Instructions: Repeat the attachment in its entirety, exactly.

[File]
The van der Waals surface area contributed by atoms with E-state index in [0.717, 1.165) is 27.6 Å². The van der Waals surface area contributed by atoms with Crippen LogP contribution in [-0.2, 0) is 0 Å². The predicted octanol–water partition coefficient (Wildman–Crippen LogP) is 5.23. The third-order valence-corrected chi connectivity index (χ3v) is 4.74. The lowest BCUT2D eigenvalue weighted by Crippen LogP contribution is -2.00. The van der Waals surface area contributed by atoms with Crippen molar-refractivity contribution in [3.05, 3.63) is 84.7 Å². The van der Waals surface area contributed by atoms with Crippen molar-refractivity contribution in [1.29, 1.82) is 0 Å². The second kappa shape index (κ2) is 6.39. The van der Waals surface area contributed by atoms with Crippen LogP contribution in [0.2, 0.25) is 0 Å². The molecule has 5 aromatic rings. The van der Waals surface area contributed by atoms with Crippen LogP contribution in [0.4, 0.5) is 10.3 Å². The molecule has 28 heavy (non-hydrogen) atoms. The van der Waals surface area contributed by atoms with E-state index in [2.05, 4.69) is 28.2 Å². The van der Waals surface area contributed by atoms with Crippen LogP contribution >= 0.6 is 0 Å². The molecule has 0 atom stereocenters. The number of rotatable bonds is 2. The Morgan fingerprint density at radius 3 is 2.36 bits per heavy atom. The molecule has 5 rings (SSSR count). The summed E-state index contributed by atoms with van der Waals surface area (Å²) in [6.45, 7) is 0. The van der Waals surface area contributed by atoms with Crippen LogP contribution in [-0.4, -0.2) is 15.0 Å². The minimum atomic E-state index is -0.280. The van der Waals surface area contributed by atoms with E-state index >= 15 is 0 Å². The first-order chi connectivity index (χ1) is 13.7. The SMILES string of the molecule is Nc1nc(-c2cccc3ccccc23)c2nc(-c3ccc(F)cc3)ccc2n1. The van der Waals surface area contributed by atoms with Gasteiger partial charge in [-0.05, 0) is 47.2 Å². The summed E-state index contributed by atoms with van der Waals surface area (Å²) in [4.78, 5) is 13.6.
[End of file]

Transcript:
The van der Waals surface area contributed by atoms with E-state index in [0.717, 1.165) is 27.6 Å². The van der Waals surface area contributed by atoms with Crippen LogP contribution in [-0.2, 0) is 0 Å². The predicted octanol–water partition coefficient (Wildman–Crippen LogP) is 5.23. The third-order valence-corrected chi connectivity index (χ3v) is 4.74. The lowest BCUT2D eigenvalue weighted by Crippen LogP contribution is -2.00. The van der Waals surface area contributed by atoms with Crippen molar-refractivity contribution in [3.05, 3.63) is 84.7 Å². The van der Waals surface area contributed by atoms with Crippen molar-refractivity contribution in [1.29, 1.82) is 0 Å². The second kappa shape index (κ2) is 6.39. The van der Waals surface area contributed by atoms with Crippen LogP contribution in [0.2, 0.25) is 0 Å². The molecule has 5 aromatic rings. The van der Waals surface area contributed by atoms with Crippen LogP contribution in [0.4, 0.5) is 10.3 Å². The molecule has 28 heavy (non-hydrogen) atoms. The van der Waals surface area contributed by atoms with E-state index in [2.05, 4.69) is 28.2 Å². The van der Waals surface area contributed by atoms with Crippen LogP contribution >= 0.6 is 0 Å². The molecule has 0 atom stereocenters. The number of rotatable bonds is 2. The Morgan fingerprint density at radius 3 is 2.36 bits per heavy atom. The molecule has 5 rings (SSSR count). The summed E-state index contributed by atoms with van der Waals surface area (Å²) in [6.45, 7) is 0. The van der Waals surface area contributed by atoms with Crippen LogP contribution in [-0.4, -0.2) is 15.0 Å². The minimum atomic E-state index is -0.280. The van der Waals surface area contributed by atoms with E-state index >= 15 is 0 Å². The first-order chi connectivity index (χ1) is 13.7. The SMILES string of the molecule is Nc1nc(-c2cccc3ccccc23)c2nc(-c3ccc(F)cc3)ccc2n1. The van der Waals surface area contributed by atoms with Gasteiger partial charge in [-0.05, 0) is 47.2 Å². The summed E-state index contributed by atoms with van der Waals surface area (Å²) in [4.78, 5) is 13.6.